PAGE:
Mask up Melrose

Apr 1, 2021 by

Published April 2, 2021

MELROSE —Even as more residents become vaccinated, Melrose is seeing an increase in COVID-19 cases, in step with the rest of Massachusetts and the nation. Mayor Paul Brodeur joins Health Director Ruth Clay and Representative Kate Lipper-Garabedian in encouraging residents to continue doing their part in curbing the spread of the virus.

All three officials are imploring the public to continue the tried-and-true mitigation efforts: diligent mask-wearing, practicing social distancing, hand washing, getting tested regularly, and cooperating with contact tracers.

“We are now in the second year of a global health crisis and people are tired,” said Mayor Brodeur. “I get it, and I empathize. But we have to remain vigilant. There are many opportunities to get tested regularly. For example, the Stop the Spread site at Square One Mall in Saugus is free and rarely has lines.”

The numbers are clear: as of writing this, the case load has increased 20 percent across Massachusetts in the last week, in spite of steadily increasing vaccination rates across the commonwealth. These statistics could be harbingers of a fourth surge unless we all take the numbers seriously and tighten up our efforts to curb the spread.

“As Dr. Fauci said, we are at a corner but we haven’t turned it and I think that’s important for us to reinforce as we head into a holiday weekend in which people understandably would like to see loved ones and spend time together,” said Representative Kate Lipper-Garabedian of the 32 Middlesex District. “But we are seeing very concerning trends in Massachusetts with respect to our case load.”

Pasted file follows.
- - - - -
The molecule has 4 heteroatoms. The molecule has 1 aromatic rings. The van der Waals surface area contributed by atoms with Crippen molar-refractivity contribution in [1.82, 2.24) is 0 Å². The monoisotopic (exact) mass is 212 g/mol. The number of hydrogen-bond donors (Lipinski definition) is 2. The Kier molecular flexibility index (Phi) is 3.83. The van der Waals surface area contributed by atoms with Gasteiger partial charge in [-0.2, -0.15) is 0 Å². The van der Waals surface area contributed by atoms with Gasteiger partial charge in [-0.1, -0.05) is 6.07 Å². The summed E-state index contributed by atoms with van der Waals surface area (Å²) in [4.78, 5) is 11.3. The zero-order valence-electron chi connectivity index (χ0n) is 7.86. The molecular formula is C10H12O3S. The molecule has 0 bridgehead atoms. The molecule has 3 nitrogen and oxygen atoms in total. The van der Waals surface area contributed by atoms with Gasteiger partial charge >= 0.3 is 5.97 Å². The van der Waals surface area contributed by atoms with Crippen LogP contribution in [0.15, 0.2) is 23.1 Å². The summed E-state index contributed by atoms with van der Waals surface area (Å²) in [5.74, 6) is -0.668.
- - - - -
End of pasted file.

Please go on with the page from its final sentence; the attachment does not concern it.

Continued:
Ruth Clay, Melrose Health Director, stated that the concerning trend is due in great part to folks being tired of both the restrictions and the pandemic generally.

“As much as we’d like to think we’re out of the woods, there are still people in the hospital on ventilators, there are still people dying every day from COVID,” said Clay. “Even if you’re vaccinated, you could still be transmitting to somebody else. For all our sakes, we need to hold on longer so we can get through this pandemic.”

There is growing concern that vaccination efforts will be in vain because of new, more infectious, strains of the virus such as from Brazil, South Africa, and most recently Israel, but so far all vaccines appear to be effective against them.

“So far, current evidence indicates that vaccination protects against the new variants,” Mayor Brodeur said. “But the best way to prevent new strains from emerging is to stop giving the virus bodies to mutate in. We do that by continuing the strategies we know work: regular testing, masking, social distancing, hand washing, and complying with contact tracers. I’ve said it before and I’ll say it again: #MaskUpMelrose.”

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